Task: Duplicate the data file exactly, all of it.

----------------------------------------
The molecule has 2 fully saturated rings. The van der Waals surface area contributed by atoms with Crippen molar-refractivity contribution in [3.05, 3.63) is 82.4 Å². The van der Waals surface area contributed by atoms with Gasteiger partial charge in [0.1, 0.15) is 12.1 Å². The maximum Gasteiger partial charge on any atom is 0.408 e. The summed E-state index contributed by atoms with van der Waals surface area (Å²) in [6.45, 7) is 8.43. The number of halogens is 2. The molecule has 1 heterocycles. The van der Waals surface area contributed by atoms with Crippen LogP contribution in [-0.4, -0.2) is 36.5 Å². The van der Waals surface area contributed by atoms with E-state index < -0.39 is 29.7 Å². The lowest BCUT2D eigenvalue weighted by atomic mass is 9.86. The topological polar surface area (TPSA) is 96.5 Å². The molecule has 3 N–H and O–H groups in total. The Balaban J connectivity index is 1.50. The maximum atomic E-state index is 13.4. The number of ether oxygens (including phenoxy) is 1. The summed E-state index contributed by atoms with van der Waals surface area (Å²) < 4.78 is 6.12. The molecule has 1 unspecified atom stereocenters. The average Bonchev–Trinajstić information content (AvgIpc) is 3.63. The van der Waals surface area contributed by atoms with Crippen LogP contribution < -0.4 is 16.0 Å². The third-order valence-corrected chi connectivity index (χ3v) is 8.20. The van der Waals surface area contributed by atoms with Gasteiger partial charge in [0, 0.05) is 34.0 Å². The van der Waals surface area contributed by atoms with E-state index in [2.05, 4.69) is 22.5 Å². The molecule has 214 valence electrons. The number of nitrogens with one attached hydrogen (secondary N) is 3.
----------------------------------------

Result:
The molecule has 2 fully saturated rings. The van der Waals surface area contributed by atoms with Crippen molar-refractivity contribution in [3.05, 3.63) is 82.4 Å². The van der Waals surface area contributed by atoms with Gasteiger partial charge in [0.1, 0.15) is 12.1 Å². The maximum Gasteiger partial charge on any atom is 0.408 e. The summed E-state index contributed by atoms with van der Waals surface area (Å²) in [6.45, 7) is 8.43. The number of halogens is 2. The molecule has 1 heterocycles. The van der Waals surface area contributed by atoms with Crippen LogP contribution in [-0.4, -0.2) is 36.5 Å². The van der Waals surface area contributed by atoms with E-state index < -0.39 is 29.7 Å². The lowest BCUT2D eigenvalue weighted by atomic mass is 9.86. The topological polar surface area (TPSA) is 96.5 Å². The molecule has 3 N–H and O–H groups in total. The Balaban J connectivity index is 1.50. The maximum atomic E-state index is 13.4. The number of ether oxygens (including phenoxy) is 1. The summed E-state index contributed by atoms with van der Waals surface area (Å²) < 4.78 is 6.12. The molecule has 1 unspecified atom stereocenters. The average Bonchev–Trinajstić information content (AvgIpc) is 3.63. The van der Waals surface area contributed by atoms with Crippen LogP contribution < -0.4 is 16.0 Å². The third-order valence-corrected chi connectivity index (χ3v) is 8.20. The van der Waals surface area contributed by atoms with Gasteiger partial charge in [0, 0.05) is 34.0 Å². The van der Waals surface area contributed by atoms with E-state index in [2.05, 4.69) is 22.5 Å². The molecule has 214 valence electrons. The number of nitrogens with one attached hydrogen (secondary N) is 3.